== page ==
Asset Based Lending
Chief Investment Officer
Commercial Loan Automation
BirdsEye Viewthe millennials are coming
Millennials are coming, and they are coming fast. In fact, they will become the largest generation in the US workforce this year. And as of now, the banking industry is losing the battle over hiring millennials. Although they represent an ever-growing segment of the workforce, the banking industry has seen a decline in the proportion of 25 to 34 year olds in their workforce. This is a critical time for senior management to implement cultural changes and align not only strategic goals and market segmentation but also to bring multiple generations together for a common purpose. In the next few articles, I will focus on this generation gap and rely on empirical data as well as personal experience to explore this new and exciting management environment – having three generations in the same work force for the first time ever.
In the past, the implicit contract between employees and employers was relatively simple. “Employees were willing to work their way up the corporate ladder slowly in return for the promise of a sufficiently high promotion in their middle age to allow them to live comfortably during their retirement years.” However, today this premise has changed for both sides. Millennials do not have the inherent loyalty towards their corporate employers as previous generations did, possibly because they have seen their parents laid off without the promised comfort during retirement age. But a company can certainly earn that loyalty and, given today’s labor pool, will most likely have to.
Apple, Facebook and Google are some of the most effective companies with respect to recruiting and retaining young talent. These three tech giants have different corporate cultures, and yet all have been successful in creating an atmosphere where employees feel that their employer truly cares about them. All three have invested heavily in the daily experience of the office work environment with the goal of boosting employee morale. While they have invested large amounts of capital to pay for this, there are some basic low-cost elements that banks can adopt from these tech giants.
Every banking office is a bit different, but they all have a common area; typically it is the kitchen, where the fridge is. These areas are the battlegrounds of workplace morale. Creating a comfortable place for your employees to gather can help foster an amiable atmosphere. If employees love where they work, work itself becomes less of a grind. Google is renowned for keeping their employees happy at work. Free haircuts, subsidized massages and video games are among the perks Google offers in its quest to ensure its employees are happy.
If you could increase the amount of time your employees spend at the office, improve employee health, and increase morale all in one fell swoop, wouldn’t it be worth it? Providing healthy food in a pleasant space can do all of the above. Budgets are tight throughout the banking industry but set aside some cap space to improve the breakroom. Google and Apple invest significant capital in their workplace and have been able to implement avant-garde strategies in their new buildings. Banks, on the other hand, have a large existent footprint that is currently being reduced. Why not take some of that space and put it to use?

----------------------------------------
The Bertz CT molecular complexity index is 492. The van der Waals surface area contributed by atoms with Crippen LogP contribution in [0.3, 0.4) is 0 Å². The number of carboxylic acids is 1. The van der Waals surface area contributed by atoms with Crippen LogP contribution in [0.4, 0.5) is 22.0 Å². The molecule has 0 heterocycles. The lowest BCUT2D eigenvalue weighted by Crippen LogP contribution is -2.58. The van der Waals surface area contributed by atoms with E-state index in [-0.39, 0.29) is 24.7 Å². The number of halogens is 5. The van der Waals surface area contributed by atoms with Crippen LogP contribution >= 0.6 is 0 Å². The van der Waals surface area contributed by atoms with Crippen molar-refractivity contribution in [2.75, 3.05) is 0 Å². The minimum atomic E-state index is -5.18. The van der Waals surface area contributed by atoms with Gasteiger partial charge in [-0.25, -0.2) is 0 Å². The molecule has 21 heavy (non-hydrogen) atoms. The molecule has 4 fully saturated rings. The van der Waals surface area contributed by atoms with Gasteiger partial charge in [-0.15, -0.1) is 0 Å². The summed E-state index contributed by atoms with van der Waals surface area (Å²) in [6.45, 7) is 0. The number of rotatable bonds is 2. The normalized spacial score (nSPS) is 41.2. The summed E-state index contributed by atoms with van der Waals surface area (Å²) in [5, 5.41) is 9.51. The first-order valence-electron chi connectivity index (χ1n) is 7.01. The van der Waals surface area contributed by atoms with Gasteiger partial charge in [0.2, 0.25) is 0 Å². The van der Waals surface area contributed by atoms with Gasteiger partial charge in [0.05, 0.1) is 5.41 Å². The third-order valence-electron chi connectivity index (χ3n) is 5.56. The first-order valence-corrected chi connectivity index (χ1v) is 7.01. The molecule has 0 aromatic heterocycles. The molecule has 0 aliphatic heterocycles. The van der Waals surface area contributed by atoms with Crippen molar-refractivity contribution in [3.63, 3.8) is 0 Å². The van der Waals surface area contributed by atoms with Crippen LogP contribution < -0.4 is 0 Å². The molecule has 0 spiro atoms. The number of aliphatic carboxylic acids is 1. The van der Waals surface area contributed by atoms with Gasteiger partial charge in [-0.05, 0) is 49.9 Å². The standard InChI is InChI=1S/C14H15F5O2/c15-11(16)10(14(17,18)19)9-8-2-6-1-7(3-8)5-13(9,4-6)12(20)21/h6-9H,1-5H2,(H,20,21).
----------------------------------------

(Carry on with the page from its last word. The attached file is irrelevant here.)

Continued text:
So, let’s go back to the break room fridge. Let’s be honest, who doesn’t love food? Food is not only necessary to sustain life, it is essential to happiness (although there have not necessarily been extensive studies to prove this, I strongly believe that it is true). By providing snacks in the common areas, banks can begin to facilitate a family atmosphere. The allure of fresh flakey croissants and crisp berries shimmering on the counter next to the stack of 12-month trailing revenue reports for all 3,000 customers in the region will increase break-room traffic and lead to more daily interactions between employees. Let’s use food to bring back the water-cooler talk!
In addition to snacks, Google, Twitter, Yahoo and others are well known for providing three full meals a day. While it may not be affordable to implement free meals daily, even taking the team out or providing meals in the office periodically can improve morale and increase interaction between employees, not to mention increasing time in the office.
Another brilliant thing that these giants do is to provide a variety of internal training programs of any kind – even some that don’t have to do with banking at all. “Google taps its own ranks to teach valuable career-building classes as well as “extracurriculars” like kick boxing.” By providing a medium for employees who have skills they wish to share, employers can foster creativity and leadership without many (if any) direct costs. Sports leagues can be run through a similar medium and would also provide opportunity for team building. You could even have someone teach a baking class and bring in fresh treats for their colleagues (which would be no cost to the bank). Millennials in particular place high importance on personal learning and development. By providing them with a place to explore and grow, employers can create better, deeper, longer-lasting relationships with their employees.
In addition to fostering loyalty to their employers, any of these practices will help increase the employees’ interaction with one another. This is a benefit in its own right, as each generation can learn much from the others. In the next article, I will focus on different ways to bring these diverse groups together and create common ground. We will also touch on the millennial women as an undervalued and ever growing resource.